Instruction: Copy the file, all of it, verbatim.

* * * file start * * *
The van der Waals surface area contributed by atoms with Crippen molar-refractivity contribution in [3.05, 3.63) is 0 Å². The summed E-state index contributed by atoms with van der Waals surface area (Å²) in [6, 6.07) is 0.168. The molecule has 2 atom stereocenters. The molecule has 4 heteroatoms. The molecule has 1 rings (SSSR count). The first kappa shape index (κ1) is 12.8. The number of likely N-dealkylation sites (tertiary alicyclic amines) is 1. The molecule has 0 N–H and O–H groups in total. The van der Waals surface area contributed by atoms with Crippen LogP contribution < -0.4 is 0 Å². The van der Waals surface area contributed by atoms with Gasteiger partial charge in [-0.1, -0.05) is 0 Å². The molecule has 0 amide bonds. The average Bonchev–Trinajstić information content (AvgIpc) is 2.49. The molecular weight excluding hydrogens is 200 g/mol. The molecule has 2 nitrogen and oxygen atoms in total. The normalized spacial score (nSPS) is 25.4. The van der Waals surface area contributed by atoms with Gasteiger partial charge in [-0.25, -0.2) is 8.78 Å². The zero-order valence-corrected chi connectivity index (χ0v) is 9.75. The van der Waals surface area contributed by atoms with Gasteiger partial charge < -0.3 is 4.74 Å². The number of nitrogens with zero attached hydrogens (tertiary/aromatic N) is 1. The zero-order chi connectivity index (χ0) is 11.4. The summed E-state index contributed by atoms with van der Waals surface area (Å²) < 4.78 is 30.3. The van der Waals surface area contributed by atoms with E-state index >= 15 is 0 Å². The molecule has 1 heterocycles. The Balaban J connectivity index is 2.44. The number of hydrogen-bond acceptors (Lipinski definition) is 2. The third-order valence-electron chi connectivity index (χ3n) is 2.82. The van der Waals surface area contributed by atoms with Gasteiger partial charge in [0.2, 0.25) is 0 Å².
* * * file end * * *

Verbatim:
The van der Waals surface area contributed by atoms with Crippen molar-refractivity contribution in [3.05, 3.63) is 0 Å². The summed E-state index contributed by atoms with van der Waals surface area (Å²) in [6, 6.07) is 0.168. The molecule has 2 atom stereocenters. The molecule has 4 heteroatoms. The molecule has 1 rings (SSSR count). The first kappa shape index (κ1) is 12.8. The number of likely N-dealkylation sites (tertiary alicyclic amines) is 1. The molecule has 0 N–H and O–H groups in total. The van der Waals surface area contributed by atoms with Crippen LogP contribution < -0.4 is 0 Å². The van der Waals surface area contributed by atoms with Gasteiger partial charge in [-0.1, -0.05) is 0 Å². The molecule has 0 amide bonds. The average Bonchev–Trinajstić information content (AvgIpc) is 2.49. The molecular weight excluding hydrogens is 200 g/mol. The molecule has 2 nitrogen and oxygen atoms in total. The normalized spacial score (nSPS) is 25.4. The van der Waals surface area contributed by atoms with Gasteiger partial charge in [-0.25, -0.2) is 8.78 Å². The zero-order valence-corrected chi connectivity index (χ0v) is 9.75. The van der Waals surface area contributed by atoms with Gasteiger partial charge < -0.3 is 4.74 Å². The number of nitrogens with zero attached hydrogens (tertiary/aromatic N) is 1. The zero-order chi connectivity index (χ0) is 11.4. The summed E-state index contributed by atoms with van der Waals surface area (Å²) < 4.78 is 30.3. The van der Waals surface area contributed by atoms with E-state index >= 15 is 0 Å². The molecule has 1 heterocycles. The Balaban J connectivity index is 2.44. The number of hydrogen-bond acceptors (Lipinski definition) is 2. The third-order valence-electron chi connectivity index (χ3n) is 2.82. The van der Waals surface area contributed by atoms with Gasteiger partial charge in [0.2, 0.25) is 0 Å².